Lott’s work has been featured in numerous group exhibitions at venues including Williams Tower Gallery, Houston, TX (2008); Museum of Fine Arts, Houston, Houston TX (2008); Museo de la Nación, Lima, Peru (2007); Beeville Art Museum, Beeville, TX (2001); Art Car Museum, Houston, TX (1999); The Society of Contemporary Crafts, Pittsburgh, PA (1998-2000); Laguna Gloria Arts Museum, Austin, TX (1992); The Lubbock Fine Arts Center (1991); The Lubbock Black Cultural and Heritage Center, Lubbock, TX (1991); Texas Southern University, Houston, TX (1991); Southeastern Center for Contemporary Art, Winston-Salem, NC (1990-1992); Samuel P. Harn Museum of Art, University of Florida, Gainesville, FL; Hunter Museum of Art, Chattanooga, TN; Contemporary Arts Center, New Orleans, LA; Orlando Museum of Art, Orlando, FL; Lawndale Art and Performance Center, Houston, TX (1990, 1982); Staten Island Art Center, New York, NY (1998); Contemporary Arts Museum, Houston, TX (1987, 1979); Studio Museum in Harlem, NY (1986); Blaffer Gallery, University of Houston, Houston, TX (1986); Alternative Museum, New York, NY (1982) and the Institute of Contemporary Art, Philadelphia, PA (1978).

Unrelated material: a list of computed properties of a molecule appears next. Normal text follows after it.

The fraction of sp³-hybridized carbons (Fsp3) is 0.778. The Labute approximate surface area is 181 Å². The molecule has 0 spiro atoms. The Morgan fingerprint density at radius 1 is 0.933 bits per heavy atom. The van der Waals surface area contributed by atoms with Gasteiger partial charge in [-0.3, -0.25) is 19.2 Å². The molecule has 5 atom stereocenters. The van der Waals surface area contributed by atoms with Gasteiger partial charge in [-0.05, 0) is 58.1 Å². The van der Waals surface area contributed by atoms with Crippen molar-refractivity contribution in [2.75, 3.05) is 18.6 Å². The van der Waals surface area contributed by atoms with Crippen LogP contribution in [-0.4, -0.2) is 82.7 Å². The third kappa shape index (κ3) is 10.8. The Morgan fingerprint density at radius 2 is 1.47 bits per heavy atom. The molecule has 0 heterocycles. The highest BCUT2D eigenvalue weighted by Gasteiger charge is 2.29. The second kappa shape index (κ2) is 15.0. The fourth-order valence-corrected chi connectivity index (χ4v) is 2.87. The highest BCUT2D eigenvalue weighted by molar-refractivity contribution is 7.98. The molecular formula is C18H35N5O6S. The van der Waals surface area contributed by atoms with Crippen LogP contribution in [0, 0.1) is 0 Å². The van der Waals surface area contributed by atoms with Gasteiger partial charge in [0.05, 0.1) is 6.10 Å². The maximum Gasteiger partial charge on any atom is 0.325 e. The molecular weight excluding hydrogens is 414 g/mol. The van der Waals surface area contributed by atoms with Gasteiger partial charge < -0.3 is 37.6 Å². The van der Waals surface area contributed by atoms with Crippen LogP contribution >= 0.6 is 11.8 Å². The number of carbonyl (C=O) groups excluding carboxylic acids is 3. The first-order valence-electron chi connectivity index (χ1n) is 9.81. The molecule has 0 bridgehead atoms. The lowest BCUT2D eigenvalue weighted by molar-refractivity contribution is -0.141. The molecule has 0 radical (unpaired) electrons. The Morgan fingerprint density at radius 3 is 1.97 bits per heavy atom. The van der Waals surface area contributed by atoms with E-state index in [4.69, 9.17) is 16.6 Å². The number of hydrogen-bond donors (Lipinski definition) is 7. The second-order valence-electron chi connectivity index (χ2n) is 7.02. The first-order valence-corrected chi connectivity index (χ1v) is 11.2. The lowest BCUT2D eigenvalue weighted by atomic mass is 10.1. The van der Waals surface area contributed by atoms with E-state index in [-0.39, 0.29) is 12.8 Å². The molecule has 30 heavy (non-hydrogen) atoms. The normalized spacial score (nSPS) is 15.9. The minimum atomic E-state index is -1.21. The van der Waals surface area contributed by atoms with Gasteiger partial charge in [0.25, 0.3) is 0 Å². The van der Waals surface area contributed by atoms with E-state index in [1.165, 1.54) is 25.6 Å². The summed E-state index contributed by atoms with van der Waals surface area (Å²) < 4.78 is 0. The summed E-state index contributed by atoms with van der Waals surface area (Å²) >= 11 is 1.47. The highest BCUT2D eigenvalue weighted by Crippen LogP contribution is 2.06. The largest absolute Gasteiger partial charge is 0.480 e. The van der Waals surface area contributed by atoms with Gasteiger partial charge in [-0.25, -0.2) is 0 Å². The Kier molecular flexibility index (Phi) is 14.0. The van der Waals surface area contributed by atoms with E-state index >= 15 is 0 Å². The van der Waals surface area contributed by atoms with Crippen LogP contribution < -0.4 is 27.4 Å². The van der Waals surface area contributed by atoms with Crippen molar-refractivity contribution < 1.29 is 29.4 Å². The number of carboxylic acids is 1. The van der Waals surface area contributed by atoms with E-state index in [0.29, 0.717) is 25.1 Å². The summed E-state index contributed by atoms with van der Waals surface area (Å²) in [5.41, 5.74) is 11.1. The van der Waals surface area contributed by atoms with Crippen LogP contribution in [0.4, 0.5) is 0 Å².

Additionally, Lott’s work is featured in several public spaces around Houston. In 2013, Lott was one of twenty-two artists commissioned to create a sculpture by Metro Rail's Arts in Transit program. The sculpture titled Big Sky was installed on the Southeast Metro line at Scott St. and Elgin St. near the University of Houston campus in the Third Ward, and depicts a figure with its arms in the air constructed out of wires. The same year, he was also invited to participate in the Texan-French Alliance for the Arts (TFAA) citywide “Open-The-Door” public art project, and created a tribute painting to Houston artist Bert Long. In 2010, he was commissioned by Hermann Park to create a public art piece for Lake Plaza where he integrated art objects and materials found around the city into the plaza’s walkways.